He received religious education at home underthe supervision of his father, who was a scholar in the Deobandi tradition(Masud, 1988).
 After completing school he went to the University of Punjab for higher studies, where he obtained a BA (Hons.) and then, in1942, an MA in Arabic.
In 1946, Fazlur Rahman proceeded to Oxford where he studied under Hamilton Gibb and Van den Bergh for his doctoral work on the treatise on psychology by 11
-century philosopher Ibn Sina(Latinized as Avicenna). Later, he published a book by the title
Avicenna’s Psychology 
, an annotated translation of the sixth chapter of Book II of IbnSina’s work
Kitab al-Najat 
(Book of Deliverance). After his studies, FazlurRahman taught at the University of Durham and then joined the Instituteof Islamic Studies at McGill University, Montreal, Canada.The study of philosophy appears to have nurtured a tension between theneed to question and what William James (1909) called “the Will tobelieve,” creating a phase of acute skepticism towards his traditional learn-ing and conventional beliefs (Rahman, 1985). His book
Prophecy in Islam: Philosophy and Orthodoxy 
(1958) lays out the various attitudes towards
prophecy—and implicitly towards Islam itself —with which Fazlur Rahman was struggling. From his later works, it would seem that eventually he felt “reborn” and sought to integrate the intellectual prowess of philosophy  with the faith-inspired dynamism of legal-theological tradition. His methodto integrate rational enquiry and religious conviction was a Qur’an-centredhermeneutics, a fresh and personal study of the scripture (Rahman, 1985).This task was to remain a fount of creativity for him and an inspiration formany of his students and followers.In 1961 Fazlur Rahman entered a major new phase in his life when he was invited by the then president of Pakistan, Ayub Khan, to help interpret “Islam in rational and scientific terms to meet the requirements of amodern progressive society” (Rahman, 1976, p. 285). From 1962 to 1968,he was the director of the Central Islamic Research Institute (CIRI) and amember of the Islamic Advisory Council (from 1964). He founded and, formany years, edited a journal called
Islamic Studies 
. As Director of CIRI, he was also responsible for the training of religious scholars. His book,
a long interpretive exposé of the key historical movements, central con-cepts, and cardinal values of Islam, was published during this period. Healso wrote many articles in English and Urdu, on Pakistan’s educationalsystem, social conditions and political direction (Rahman, 1964, 1965a,1965b). A series of articles concerning methodological issues in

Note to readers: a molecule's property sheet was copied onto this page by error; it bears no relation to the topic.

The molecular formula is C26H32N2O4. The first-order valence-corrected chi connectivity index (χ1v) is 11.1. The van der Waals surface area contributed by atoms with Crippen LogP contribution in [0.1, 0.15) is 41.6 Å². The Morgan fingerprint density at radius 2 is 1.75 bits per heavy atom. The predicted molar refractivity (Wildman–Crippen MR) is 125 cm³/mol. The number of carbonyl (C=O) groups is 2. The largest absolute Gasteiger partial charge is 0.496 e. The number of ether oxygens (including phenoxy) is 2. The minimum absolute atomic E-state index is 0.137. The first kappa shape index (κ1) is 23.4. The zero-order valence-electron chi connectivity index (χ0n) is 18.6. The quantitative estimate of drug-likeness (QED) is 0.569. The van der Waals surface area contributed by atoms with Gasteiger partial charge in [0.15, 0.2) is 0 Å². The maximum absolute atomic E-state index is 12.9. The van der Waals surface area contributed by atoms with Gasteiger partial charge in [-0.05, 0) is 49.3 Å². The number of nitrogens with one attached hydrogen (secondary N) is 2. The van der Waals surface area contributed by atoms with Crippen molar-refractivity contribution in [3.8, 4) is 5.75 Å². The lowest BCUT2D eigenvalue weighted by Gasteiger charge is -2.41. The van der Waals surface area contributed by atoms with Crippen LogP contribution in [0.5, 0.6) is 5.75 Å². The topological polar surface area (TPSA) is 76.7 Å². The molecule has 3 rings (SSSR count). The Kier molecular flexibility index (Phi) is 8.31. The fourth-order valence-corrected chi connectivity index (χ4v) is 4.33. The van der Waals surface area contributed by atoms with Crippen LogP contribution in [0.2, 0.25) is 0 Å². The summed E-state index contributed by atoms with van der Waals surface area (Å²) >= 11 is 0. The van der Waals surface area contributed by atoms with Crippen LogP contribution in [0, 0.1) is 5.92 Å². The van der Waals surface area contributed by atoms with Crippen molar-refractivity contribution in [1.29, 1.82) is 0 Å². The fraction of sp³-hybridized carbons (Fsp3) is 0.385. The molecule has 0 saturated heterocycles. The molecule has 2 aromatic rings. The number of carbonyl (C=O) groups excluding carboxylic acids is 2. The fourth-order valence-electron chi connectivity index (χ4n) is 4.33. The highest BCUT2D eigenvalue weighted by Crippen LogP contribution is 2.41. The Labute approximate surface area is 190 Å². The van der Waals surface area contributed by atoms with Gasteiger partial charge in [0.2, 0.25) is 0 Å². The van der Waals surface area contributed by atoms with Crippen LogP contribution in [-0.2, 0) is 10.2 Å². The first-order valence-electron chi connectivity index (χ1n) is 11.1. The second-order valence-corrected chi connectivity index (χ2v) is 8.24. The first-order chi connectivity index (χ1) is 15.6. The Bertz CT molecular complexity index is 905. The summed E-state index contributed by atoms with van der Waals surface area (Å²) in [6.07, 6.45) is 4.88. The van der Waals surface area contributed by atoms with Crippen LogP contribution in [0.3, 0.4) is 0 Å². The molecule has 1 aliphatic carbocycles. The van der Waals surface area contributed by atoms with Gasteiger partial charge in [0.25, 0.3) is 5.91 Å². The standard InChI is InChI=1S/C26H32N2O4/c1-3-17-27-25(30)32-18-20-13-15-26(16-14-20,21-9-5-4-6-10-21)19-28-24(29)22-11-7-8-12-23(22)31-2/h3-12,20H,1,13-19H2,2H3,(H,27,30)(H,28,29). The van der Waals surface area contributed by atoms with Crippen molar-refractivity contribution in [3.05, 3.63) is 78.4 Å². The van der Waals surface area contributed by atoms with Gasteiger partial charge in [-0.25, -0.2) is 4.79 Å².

(sayings attributed to Prophet Muhammad) and law (Ali, 2009) was pub-lished in a book entitled,
Islamic Methodology in History 
(Rahman, 1965c).The issue of methodology would eventually become his distinctive contri-bution to the reformist discourse generally and to the debates about Islamiceducation in particular.Rahman’s efforts in Pakistan were aborted when his ideas landed him introuble with certain conservative groups who saw in him the state’s attempt to weaken and bypass their authority. The opposition he faced remains anunfortunate legacy in the history of modernist versus conservative debatesin Pakistan and in Muslim societies generally. Among the many issues on which conservatives opposed him were his support for the Muslim Family Law Ordinance; the advocacy of modern banking system as Islamically legitimate; his interpretation of 
(the Prophet’s ascent to heaven) asa symbolic/spiritual rather than a physical event; his historical-criticalapproach to
(plural of 
); his proposals for streamlining taxstructure in the spirit of 
(obligatory contribution for social welfare);and his views on the nature of revelation. The last of these was perhaps thestrongest source of controversy he faced, including being labelled as
munkir-i Qur’an 
(disbeliever in the Qur’an) (Ali, 2009; Berry, 1988;Rahman, 1976). On all of these matters, his stances were progressive andcourageous, until now matched only by very few reformers.
Faced with public agitation, threats to his life, and a dwindlingsupport from the government, Fazlur Rahman was forced to leave Pakistanand settle in the United States in 1968. After a brief association with the